Microbiological contamination was analysed in four museums, two libraries and two archives (total of 22 rooms) located in Poland. Descriptions of tested rooms are presented in Table 1. The temperature and humidity of the air in the tested rooms were determined using a PWT-401 hygrometer (Elmetron, Poland). Dust content was measured using a DustTrak DRX Aerosol Monitor (model 8533, TSI, USA). Simultaneously, measurements of size-segregated mass fraction concentrations corresponding to PM2.5 (diameter less than <2.5 μm), PM10 (<10 μm) size fractions and total dust were taken.
Determination of microbiological contamination of air and surfaces
Air Sampler MAS-100 Eco (Merck, Germany) was used for air sampling. Air samples of 50 and 100 L were taken on DG18 agar medium (Dichloran Glicerol Selective Medium, Merck, Germany) and MEA medium (Malt Extract Agar, Merck, Germany) with chloramphenicol (0.1 %) for determining total fungal number (including xerophilic and hydrophilic fungi) and on a TSA medium (Tryptic Soy Agar, Merck, Germany) with nystatin (0.2 %) for determining total bacterial number. Air samples were collected in two sequential repetitions on each medium, in three locations in each room using a single sampler. Samples were collected in winter 2011 (between November and February), during one working day, when staff were performing routine activities in the tested museums, archives and libraries.
Office rooms were analysed as internal backgrounds for each site (three repetitions on each medium), and the atmospheric air outside each building site was analysed as the external background (three repetitions on each medium). Bioaerosol particle sizes were determined from samples collected in rooms with the highest level of fungal contamination (storerooms in Museum II), since they might pose the greatest health risk to employees. Samples for determining particle size distribution of fungal bioaerosol were collected from selected museum storerooms, an office room (internal background) and atmospheric air (external background), using a six-stage Andersen sampler (model WES-710, Westech Instruments, UK). Samples were collected over 5 min (141.5 l of air) on MEA medium with chloramphenicol (0.1 %) in two repetitions on each medium in three places in room.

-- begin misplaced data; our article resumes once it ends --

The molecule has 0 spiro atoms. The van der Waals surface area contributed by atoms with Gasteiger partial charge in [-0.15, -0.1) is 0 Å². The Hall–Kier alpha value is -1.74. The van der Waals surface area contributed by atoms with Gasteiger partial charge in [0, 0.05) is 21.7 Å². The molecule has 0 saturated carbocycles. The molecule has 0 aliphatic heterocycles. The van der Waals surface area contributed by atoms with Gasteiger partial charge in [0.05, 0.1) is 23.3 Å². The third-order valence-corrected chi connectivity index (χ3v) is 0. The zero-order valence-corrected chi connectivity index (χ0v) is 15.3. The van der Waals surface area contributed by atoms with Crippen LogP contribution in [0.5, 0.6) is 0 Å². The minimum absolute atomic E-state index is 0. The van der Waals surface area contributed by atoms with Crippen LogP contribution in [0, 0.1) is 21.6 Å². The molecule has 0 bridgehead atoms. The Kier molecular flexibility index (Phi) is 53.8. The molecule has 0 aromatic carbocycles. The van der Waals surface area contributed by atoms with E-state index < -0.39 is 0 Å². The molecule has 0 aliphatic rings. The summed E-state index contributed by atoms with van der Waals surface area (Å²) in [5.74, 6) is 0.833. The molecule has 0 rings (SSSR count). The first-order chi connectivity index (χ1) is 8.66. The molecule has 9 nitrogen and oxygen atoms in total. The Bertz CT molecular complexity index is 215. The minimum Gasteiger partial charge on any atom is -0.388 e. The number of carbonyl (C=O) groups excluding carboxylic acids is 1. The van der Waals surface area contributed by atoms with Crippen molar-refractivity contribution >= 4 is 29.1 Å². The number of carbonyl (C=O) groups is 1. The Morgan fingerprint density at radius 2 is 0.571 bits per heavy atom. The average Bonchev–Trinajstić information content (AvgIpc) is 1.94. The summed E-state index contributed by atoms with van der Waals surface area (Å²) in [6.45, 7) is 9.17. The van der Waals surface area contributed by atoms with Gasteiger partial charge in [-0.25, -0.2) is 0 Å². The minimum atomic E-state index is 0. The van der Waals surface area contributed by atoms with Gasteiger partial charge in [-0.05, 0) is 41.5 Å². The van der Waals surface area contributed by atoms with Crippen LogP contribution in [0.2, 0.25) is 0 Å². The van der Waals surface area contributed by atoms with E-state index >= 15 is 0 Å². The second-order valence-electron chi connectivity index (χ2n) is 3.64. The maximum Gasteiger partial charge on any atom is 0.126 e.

Samples from surfaces were collected using Envirocheck® plates (Merck, Germany) on TSA medium with neutralizers (for bacteria) and on Sabouraud medium (for fungi). For highly contaminated surfaces, the traditional swab method was applied, using saline solution (0.85 % NaCl), swabs, metal frames of 25 cm2 surface area and the media described above. Samples were collected from 3 to 5 surfaces (furniture, walls, books and stored objects) on each medium, in every room (total number of samples in a given institution: 10–15). The samples were incubated at 30 ± 1 °C for 48 h (bacteria) or at 27 ± 1 °C for 5 days (fungi). After incubation, the colonies were counted, and the results were expressed in cfu/m3 (air) or cfu/100 cm2 (surfaces). The final results are presented as the arithmetic mean of all repetitions.
Identification of bacteria and yeasts
All bacteria and yeasts isolated from samples were transferred onto individual culture plates. Following this, they were macroscopically and microscopically characterized using Gram-staining, catalase test and oxidase test (Microbiologie Bactident Oxydase, Merck, Germany). Next, isolates with the same morphology and biochemical features were grouped into strains and identified using API tests (BioMérieux, France): API 50 CH, API STAPH and API 20 NE (for bacteria) and API C AUX (for yeasts). Identified bacteria were genetically confirmed using the 16S rRNA gene nucleotide sequence (Jensen et al. 1993).
Isolated filamentous fungi were cultured on CYA (Czapek Yeast Extract Agar, Difco, USA) and YES medium (yeast extract with supplements) and visually identified, macroscopically and microscopically, using taxonomic keys (Bensch et al. 2012; Frisvad and Samson 2004; Pitt and Hocking 2009; Klich 2002). Identity of moulds and yeasts was confirmed using ITS1/2 sequence of the rDNA region (White et al. 1990). Genomic DNAs were extracted using a method described previously (Stępień et al. 2011). The resulting nucleotide sequences of the studied micro-organisms were analysed and compared to the sequences published in the National Center for Biotechnology Information (NCBI) database, using the BLASTN 2.2.27+ program (Zhang et al. 2000).